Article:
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Teen Driver Safety Researchers Use Simulator to Diagnose Driving
Editor's Note: This is the fourth of a four-part blog series about the Center for Injury Research and Prevention's development of a Simulated Driving Assessment tool.
Many newly licensed teen drivers do not know how to drive, according to a study by researchers at The Children’s Hospital of Philadelphia’s Center for Injury Research and Prevention (CIRP) and the University of Pennsylvania. Their findings are based on data generated by a validated Simulated Driving Assessment (SDA) they developed that can differentiate between skilled and non-skilled teen drivers.
“We’re providing the science behind the answer to why teens — and some adults — don’t drive well,” said Flaura K. Winston, MD, PhD, scientific director of the CIRP and principal investigator for the SDA line of research. “Some haven’t developed the skills they need to navigate complex driving situations and are crashing due to error.”
The SDA is a package of software products that runs on commercially available driving simulators. It is a safe way to assess novice drivers’ skills in high-risk driving scenarios. As a standard protocol to evaluate teen driver performance, the SDA has the potential to screen and assess for licensure readiness and could be used to guide targeted skill training.
Study participants were exposed to a series of “drives” during a 35-minute session that incorporated 22 variations of the most common ways teen drivers crash. The researchers analyzed numerous aspects of the drivers’ performance, from steering and braking reaction times to eye movement and headway time. Although the novice teen drivers were adept at basic driving skills such as using turn signals, the more advanced skills such as anticipating and responding to hazards proved challenging.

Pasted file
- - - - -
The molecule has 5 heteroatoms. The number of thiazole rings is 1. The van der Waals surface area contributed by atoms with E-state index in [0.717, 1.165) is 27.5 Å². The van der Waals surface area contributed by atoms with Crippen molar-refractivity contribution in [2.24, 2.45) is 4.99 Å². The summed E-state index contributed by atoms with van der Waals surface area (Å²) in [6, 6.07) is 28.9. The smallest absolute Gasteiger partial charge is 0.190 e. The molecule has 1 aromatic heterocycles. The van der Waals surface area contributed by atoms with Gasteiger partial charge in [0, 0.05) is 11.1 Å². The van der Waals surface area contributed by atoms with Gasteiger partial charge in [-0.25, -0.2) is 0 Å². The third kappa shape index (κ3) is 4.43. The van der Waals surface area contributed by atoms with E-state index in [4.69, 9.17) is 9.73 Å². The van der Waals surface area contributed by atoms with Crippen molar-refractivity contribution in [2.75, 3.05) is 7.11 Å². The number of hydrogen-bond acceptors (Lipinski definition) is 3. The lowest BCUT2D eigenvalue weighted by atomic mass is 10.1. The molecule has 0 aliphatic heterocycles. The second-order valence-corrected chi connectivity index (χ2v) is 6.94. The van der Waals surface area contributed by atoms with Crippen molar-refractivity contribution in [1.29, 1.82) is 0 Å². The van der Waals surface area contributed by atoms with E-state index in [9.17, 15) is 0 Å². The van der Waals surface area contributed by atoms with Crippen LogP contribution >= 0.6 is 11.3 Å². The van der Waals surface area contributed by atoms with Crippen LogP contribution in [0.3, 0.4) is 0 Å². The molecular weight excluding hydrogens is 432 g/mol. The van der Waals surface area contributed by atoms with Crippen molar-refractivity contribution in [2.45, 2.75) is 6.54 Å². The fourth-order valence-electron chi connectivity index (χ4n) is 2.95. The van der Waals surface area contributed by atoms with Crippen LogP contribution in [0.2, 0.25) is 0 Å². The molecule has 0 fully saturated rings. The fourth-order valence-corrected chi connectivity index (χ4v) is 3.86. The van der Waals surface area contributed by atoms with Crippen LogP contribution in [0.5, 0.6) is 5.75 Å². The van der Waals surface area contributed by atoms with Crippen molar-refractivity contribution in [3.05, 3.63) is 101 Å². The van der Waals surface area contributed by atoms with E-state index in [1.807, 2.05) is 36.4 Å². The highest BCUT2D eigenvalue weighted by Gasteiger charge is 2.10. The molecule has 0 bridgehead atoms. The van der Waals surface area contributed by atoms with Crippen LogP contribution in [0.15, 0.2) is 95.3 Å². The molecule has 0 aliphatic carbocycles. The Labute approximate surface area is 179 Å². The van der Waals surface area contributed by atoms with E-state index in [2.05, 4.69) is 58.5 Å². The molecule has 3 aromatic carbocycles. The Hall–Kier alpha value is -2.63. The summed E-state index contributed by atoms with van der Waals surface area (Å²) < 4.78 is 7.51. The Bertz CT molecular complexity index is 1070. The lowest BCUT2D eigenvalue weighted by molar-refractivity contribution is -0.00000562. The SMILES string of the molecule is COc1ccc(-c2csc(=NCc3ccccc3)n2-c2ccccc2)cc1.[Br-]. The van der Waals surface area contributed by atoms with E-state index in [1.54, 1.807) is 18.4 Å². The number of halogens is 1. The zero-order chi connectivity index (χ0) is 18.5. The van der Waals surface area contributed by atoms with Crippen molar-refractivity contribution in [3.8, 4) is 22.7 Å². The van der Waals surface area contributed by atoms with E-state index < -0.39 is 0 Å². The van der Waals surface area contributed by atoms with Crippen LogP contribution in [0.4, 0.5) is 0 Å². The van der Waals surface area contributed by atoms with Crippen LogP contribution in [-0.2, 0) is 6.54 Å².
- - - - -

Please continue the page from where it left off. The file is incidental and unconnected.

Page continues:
Nearly 43 percent of newly licensed teens (within three months of licensure) had a simulated crash at least once. For licensed, experienced adult drivers, that percentage was 29 percent. For every additional error committed during the SDA, the risk for crashing or running off the road increased by 8 percent.
The study, published in the journal Injury Prevention, followed more than a decade of foundational research regarding young driver crashes and more than five years of research to create and validate the SDA. Previous studies of newly licensed teenage drivers indicate that they exit the learner period with significant skill deficits, leading to a much higher risk of crashing compared with more experienced drivers. For teens in the U.S., motor vehicle crashes remain the number one cause of death.
Catherine McDonald, PhD, RN, lead author of the study and a teen driver safety researcher at the University of Pennsylvania (Penn) School of Nursing and CIRP, sees an important role for the SDA while teens are still in the learner period and for those who are licensed but may have crash risks related to their skills or behaviors.
“What our research tells us is that a validated simulated driving test could be used to assess the driving skills needed to avoid crashes,” Dr. McDonald said. “If we can identify driving skill deficits in a safe, simulated environment, then we can tell families and driving instructors what to focus on during supervised practice drives or how to help those with citations or crashes who are already licensed.”
Parents and driving instructors can find research-based resources to help make their practice drives more effective and to help teens develop crucial skills that prevent crashes by visiting teendriversource.org.